Editors Blog – Sensor technologies monitor energy without breaking a sweat
Advances in materials mean sensors can measure without a body’s sweat obscuring readings or harvest energy from movement to power data handling. By Caroline Hayes
When it comes to exercise, I usually abide by the maxim “Horse sweat, men perspire and ladies gently glow” as my excuse for lack of progress. This is not pure idleness, because a common problem for wearable microfluidic sensors which measure exercise intensity, is that sweat can obscure the readings. Perspiration is analysed for the state of a person’s health, for example hydration levels, electrolyte balance and as an estimate of the level of lactic acid in the blood which can predict muscle fatigue.
Wearable sensors can monitor biomarkers such as sweat lactate and use microfluidics technology to convey minuscule amounts of sweat to tiny chemical sensors, which transmit measurements wirelessly and in real time. The problem is that air bubbles in perspiration can upset the measurement. Researchers at Tokyo University of Science (TUS) in Japan, led by associate Professor, Isao Shitanda have published the results of their project to develop a wearable sensor which traps bubbles and prevents them from overing the sensor’s electrodes and interfering with continuous monitoring.
Hubble bubble, no trouble
The team developed a microfluidic sweat lactate sensor whose measurements remain unaffected by air bubbles.
Figure 1: The air-bubble-insensitive microfluidic lactate biosensor study was co-authored by Dr. Masahiro Motosuke, Dr. Tatsunori Suzuki, Dr. Shinya Yanagita, and Dr. Takahiro Mukaimoto from TUS.
The air-bubble-insensitive microfluidic lactate biosensor is based on a conventional lactate oxidase sensor attached via double-sided tape to a microfluidic system made of a silicone polymer. When the person wearing the device begins to perspire, the sweat enters the microfluidic channels via four inlets and flows toward a reservoir which is located close to the electrodes. There is an outlet to expel perspiration before new sweat enters. The structure also includes a small wireless transmitter which reports the measured lactate levels.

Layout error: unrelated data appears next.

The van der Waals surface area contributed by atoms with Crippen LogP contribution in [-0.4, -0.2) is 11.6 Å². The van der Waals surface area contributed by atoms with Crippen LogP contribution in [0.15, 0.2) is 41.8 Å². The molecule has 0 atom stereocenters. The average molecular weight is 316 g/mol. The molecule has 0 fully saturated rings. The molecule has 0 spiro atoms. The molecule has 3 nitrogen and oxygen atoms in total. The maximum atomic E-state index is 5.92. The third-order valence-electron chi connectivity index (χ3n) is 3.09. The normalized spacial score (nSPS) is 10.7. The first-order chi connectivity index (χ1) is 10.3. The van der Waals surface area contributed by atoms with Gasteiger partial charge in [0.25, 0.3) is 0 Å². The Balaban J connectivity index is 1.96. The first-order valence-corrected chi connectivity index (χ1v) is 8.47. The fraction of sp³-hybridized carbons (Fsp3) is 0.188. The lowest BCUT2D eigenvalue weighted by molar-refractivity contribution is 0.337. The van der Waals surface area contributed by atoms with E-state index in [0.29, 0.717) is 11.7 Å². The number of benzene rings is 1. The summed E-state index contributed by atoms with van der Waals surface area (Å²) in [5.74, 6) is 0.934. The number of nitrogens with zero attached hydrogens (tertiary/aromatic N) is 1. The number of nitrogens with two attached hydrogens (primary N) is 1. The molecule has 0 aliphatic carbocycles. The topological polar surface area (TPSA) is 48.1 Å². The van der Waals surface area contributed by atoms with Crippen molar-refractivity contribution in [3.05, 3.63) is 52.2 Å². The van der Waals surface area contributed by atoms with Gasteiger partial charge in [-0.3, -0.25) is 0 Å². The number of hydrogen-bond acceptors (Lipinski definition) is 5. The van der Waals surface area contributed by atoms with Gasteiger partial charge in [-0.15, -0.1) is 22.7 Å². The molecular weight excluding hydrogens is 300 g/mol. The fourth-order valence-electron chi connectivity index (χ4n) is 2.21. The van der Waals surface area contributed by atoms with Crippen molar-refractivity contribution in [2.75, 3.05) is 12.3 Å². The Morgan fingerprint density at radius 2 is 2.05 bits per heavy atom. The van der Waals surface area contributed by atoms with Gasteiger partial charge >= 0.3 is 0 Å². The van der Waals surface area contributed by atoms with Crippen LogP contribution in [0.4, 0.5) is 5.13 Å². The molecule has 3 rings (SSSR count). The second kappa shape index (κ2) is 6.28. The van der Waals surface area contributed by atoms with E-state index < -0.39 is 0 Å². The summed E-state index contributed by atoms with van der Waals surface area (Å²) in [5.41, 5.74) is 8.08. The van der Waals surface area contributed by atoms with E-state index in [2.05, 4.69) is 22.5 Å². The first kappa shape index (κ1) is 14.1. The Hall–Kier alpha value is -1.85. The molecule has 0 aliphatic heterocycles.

The design is not groundbreaking in using a reservoir but in incorporating a longer than usual one. The proposed design creates space of approximately four microlitres to trap any air bubbles that infiltrate the device and prevent them for contact the sensor’s electrodes, says Dr Shitanda.
Tests in the laboratory including injecting bubbles into the device during measurement functions to confirm that the reservoir trapped the bubbles during measurement. Tests also showed that measurements were not affected by the rate of perspiration flow. The response of the sensor remained stable for approximately two hours. When the sensor was used on a volunteer exercising on a stationary bike for almost an hour, the sensor showed a lactate concentration correlation ranging from 1 .0 to 50mM as well as a correlation between sweat and blood lactate levels.
“Since the microfluidic system of the proposed lactate sensor is fabricated from a soft, flexible, and non-irritating material, it could be used to continuously monitor lactate levels in sweat, especially in sports and medicine,” observes Dr Shitanda. “Wearable lactate sensors may become useful condition management tools in sports such as soccer and basketball, allowing team managers to know when it’s best to replace a player.”
Go for graphene
The flexible nature of the sensor material also plays a part in a development by researchers from the Institute of Thin Films, Sensors and Imaging (ITFSI) at the University of the West of Scotland (UWS). They used Gii, a 3D graphene foam material developed by Integrated Graphene as an active layer in a triboelectric nanogenerator (TENG).
Integrated Graphene tailors Gii for specific applications. The research, published in ScienceDirect, shows that the force of a human footprint on a pressure-sensitive mat, equipped with Gii-TENG sensors, can produce enough energy to anonymously identify people entering or leaving a room (Figure 2). This could optimise energy resources in buildings for occupancy and HVAC but there is also the potential for use in wearable devices, where energy from the wearer can be used to generate performance data. In other words, a runner or tennis player’s movements will generate energy that can be harvested for their own analytics data.
Figure 2: Graphene steps up. Picture credit: Integrated Graphene / UWS
For around 20 years, TENGs have been investigated as a technology for converting mechanical energy into usable electrical energy to power both large and small IoT electronic devices and sensors as well as EVs and drones.
According to Integrated Graphene, the commercially viable use of TENG has been hampered by low durability, limited energy output and inefficiency. The company says that adding Gii to TENG has opened up a whole new world of possibilities, capitalising on its high surface area, porosity, light weight, and superior electrical properties. “The energy autonomous, pressure sensing nature of Gii-TENG has the potential to transform various aspects of our lifestyles, society and economy,” says the company.
In addition to energy harvesting sensors, it could also result in self-powered wearable biosensors for early diagnosis of health conditions including cardiovascular disease, gout and diabetes.
Marco Caffio, CSO, Integrated Graphene said: “With the number of IoT devices interlinked worldwide forecast to reach 100 billion by 2030, there is a clear need for new sustainable energy sources and technologies which can meet the power demand from our reliance on technology for work, life and play. Our Gii-TENG platform could potentially prevent the constant replacement of batteries in trillions of devices, and reduce the utilisation of wires, making the IoT technology of the near future to be wireless and energy autonomous.”